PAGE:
NCAA Division I Sports
NCAA Division I Sports
Al McGuire (born September 7, 1928 in New York City - died January 26, 2001 in Milwaukee, Wisconsin) coached the Marquette University men's basketball team from 1964 to 1977. He compiled impressive numbers throughout his coaching career, resulting in his induction to the Basketball Hall of Fame in 1992, and was also well known for his colorful personality.
McGuire was born poor, the son of an Irish immigrant saloonkeeper. He played three years of basketball at St. John's Prep., Queens, New York (graduated 1947), and went on to star at St. John's University (1947-1951), where he played for four years and captained the 1951 team that posted a 26-5 mark and finished third in the NIT.
After college, McGuire played in the NBA, first with the New York Knicks (1951-52) and then with the Baltimore Bullets (1954). While with the Knicks, he once famously pleaded with his coach for playing time, with this guarantee: “I can stop (Bob) Cousy.” Inserted into the lineup, McGuire proceeded to foul Cousy on his next six trips down the court.
McGuire began his illustrious coaching career as an assistant to Alvin “Doggie” Julian at Dartmouth College (1955-1957). He then took his first head coaching job at Belmont Abbey College (1957-1964), where he wooed high school players off the streets of New York by showing them a picture of the quad at Duke and telling them it was really Belmont Abbey.
In April, 1964, McGuire was selected from over 30 applicants for the job of coaching basketball at Marquette, replacing Eddie Hickey. Belmont Abbey Cage Coach to Marquette, St. Petersburg Times, April 12, 1964
McGuire persuaded the then resigned assistant coach, Hank Raymonds, to return. The two began an extensive recruiting program, which got eight freshmen in their first year; two of them were from McGuire's native New York. McGuire and Raymonds did such a fine recruiting job that the freshmen defeated the varsity, 70-66, to “spoil” McGuire's Marquette coaching debut.
Success did come in remarkable fashion, including the NIT Championship in 1970 and a Final Four appearance in 1974. McGuire led the Warriors to the university's only NCAA basketball championship in 1977, his final season as a head coach. When McGuire left Marquette, the school's NCAA tournament record was tied with North Carolina for third all-time at 23-13, behind only UCLA (52-12) and Kentucky (37-21).
After retiring from coaching, he became a popular commentator for NBC Sports and CBS Sports.
McGuire died after a long bout with leukemia on January 26, 2001, aged 72, in Milwaukee, Wisconsin.
The Al McGuire Center, which includes a statue in his honor, opened on the Marquette campus in 2004.
Al McGuire's former television broadcast partner and friend, Dick Enberg, penned a one-man theatrical play entitled “McGuire”. It debuted at Marquette University's Helfaer Theater in 2005. There may be plans to take the show on the road, as it drew positive reviews as an accurate portrayal of the eccentric coach.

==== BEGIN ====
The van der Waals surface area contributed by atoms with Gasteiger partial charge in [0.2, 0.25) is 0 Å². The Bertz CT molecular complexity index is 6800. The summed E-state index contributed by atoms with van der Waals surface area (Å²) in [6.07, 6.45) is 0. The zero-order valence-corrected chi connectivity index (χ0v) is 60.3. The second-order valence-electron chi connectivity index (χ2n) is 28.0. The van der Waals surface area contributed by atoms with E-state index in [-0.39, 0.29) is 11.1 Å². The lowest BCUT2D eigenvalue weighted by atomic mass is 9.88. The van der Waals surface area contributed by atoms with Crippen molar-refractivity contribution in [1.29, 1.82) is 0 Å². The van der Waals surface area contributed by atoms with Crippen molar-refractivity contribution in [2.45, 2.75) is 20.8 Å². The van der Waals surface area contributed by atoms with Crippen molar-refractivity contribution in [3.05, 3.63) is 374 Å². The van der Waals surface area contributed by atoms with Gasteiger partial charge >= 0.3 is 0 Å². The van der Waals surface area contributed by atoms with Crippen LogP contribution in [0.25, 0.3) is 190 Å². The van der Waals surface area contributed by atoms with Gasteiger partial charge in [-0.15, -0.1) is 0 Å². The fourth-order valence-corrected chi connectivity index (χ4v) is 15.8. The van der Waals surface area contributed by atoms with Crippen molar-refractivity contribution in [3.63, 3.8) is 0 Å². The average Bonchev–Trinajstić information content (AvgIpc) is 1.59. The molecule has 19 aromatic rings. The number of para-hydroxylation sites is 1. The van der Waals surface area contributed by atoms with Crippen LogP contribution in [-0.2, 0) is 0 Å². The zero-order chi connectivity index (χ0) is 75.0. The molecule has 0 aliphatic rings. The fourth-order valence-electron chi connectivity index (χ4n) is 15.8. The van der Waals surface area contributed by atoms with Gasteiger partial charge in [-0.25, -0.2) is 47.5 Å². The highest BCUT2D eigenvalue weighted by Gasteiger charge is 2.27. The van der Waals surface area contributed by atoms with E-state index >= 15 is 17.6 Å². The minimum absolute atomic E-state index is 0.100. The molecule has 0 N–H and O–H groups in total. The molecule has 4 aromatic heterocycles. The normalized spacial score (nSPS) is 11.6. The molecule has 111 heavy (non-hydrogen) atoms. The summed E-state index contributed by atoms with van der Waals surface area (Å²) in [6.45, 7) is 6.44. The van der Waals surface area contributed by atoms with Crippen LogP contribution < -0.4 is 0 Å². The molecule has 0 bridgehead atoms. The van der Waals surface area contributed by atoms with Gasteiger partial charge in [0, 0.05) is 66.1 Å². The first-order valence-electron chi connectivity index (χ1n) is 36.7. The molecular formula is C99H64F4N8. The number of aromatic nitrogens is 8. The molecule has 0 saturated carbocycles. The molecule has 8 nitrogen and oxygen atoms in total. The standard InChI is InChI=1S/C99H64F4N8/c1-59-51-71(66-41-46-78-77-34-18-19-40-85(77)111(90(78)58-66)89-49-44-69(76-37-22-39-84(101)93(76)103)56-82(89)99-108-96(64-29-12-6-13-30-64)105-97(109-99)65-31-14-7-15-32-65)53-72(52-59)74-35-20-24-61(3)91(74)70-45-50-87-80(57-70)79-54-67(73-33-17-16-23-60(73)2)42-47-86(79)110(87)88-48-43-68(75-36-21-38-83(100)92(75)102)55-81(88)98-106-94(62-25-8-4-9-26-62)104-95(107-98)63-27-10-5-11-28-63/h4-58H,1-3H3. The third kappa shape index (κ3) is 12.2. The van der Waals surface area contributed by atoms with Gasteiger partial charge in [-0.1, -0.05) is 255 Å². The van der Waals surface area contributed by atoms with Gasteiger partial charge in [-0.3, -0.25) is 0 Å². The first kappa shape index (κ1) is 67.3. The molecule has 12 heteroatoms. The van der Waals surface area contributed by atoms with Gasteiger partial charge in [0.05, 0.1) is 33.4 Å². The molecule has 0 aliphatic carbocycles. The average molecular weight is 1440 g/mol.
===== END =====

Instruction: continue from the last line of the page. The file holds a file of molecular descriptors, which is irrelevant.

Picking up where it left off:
|Aircraft carrier||A dominant big man|
|Ballerina in the sky||Player who jumps well|
|Back-room lawyers||Pro agents|
|Belly||An opponent's weak spot|
|Butcher||A player who fouls a lot|
|Carnival gates are closed||Game's over|
|Checkerboard||Refers to Black-White relationships|
|Cloud piercer||Player who jumps well|
|Confessional Box||Small gym|
|Congratulate the temporary||Live the moment|
|Cracked sidewalks||Bad part of town|
|Dance hall player||Player short on talent, but big on effort|
|Deep in pine city||Last substitute|
|Diving-points||Refers to players who do tricks or get fancy when they shoot|
|Drydocks||Large basketball shoes|
|Dunkirk||A disaster or extremely poor team performance|
|Dynamite||Used to describe a great game or player|
|French pastry||A showy move|
|Go barefoot in the wet grass||Enjoy the moment|
|Hit the rain||Take a shower|
|Memos and pipes||University administrators and professors|
|Merry-go-round||The world of sports|
|Mombo||Repeated head and shoulder fakes|
|Out of the gate||Pertains to early season|
|Park Avenue||Anything first class|
|Push||An even game; no team should be considered a favorite|
|Salt and pepper coach||X' and O's coach|
|Sand fights||Hard-fought games|
|Seashells and balloons||Everything is cool|
|Tailenders||Walk-ons or complementary players|
|Tap city||Game's over|
|Tenth Avenue||Opposite of Park Avenue|
|Thoroughbred||A gifted athlete|
|Three O'Clocker||A “thoroughbred” who's “dynamite” in practice and mediocre at “curtain-time.”|
|Two loaves of bread under their arms||Good jobs|
|Uptick||Refers to a team playing toward its capacity|
|Uptown||A post-season tournament invitation|
|Whistle-blower||A coach who uses a lot of drills and like his team to wear look-alike sports coats|
|White knuckler||Close game|
|Yellow ribbons and medals||Success in recruiting|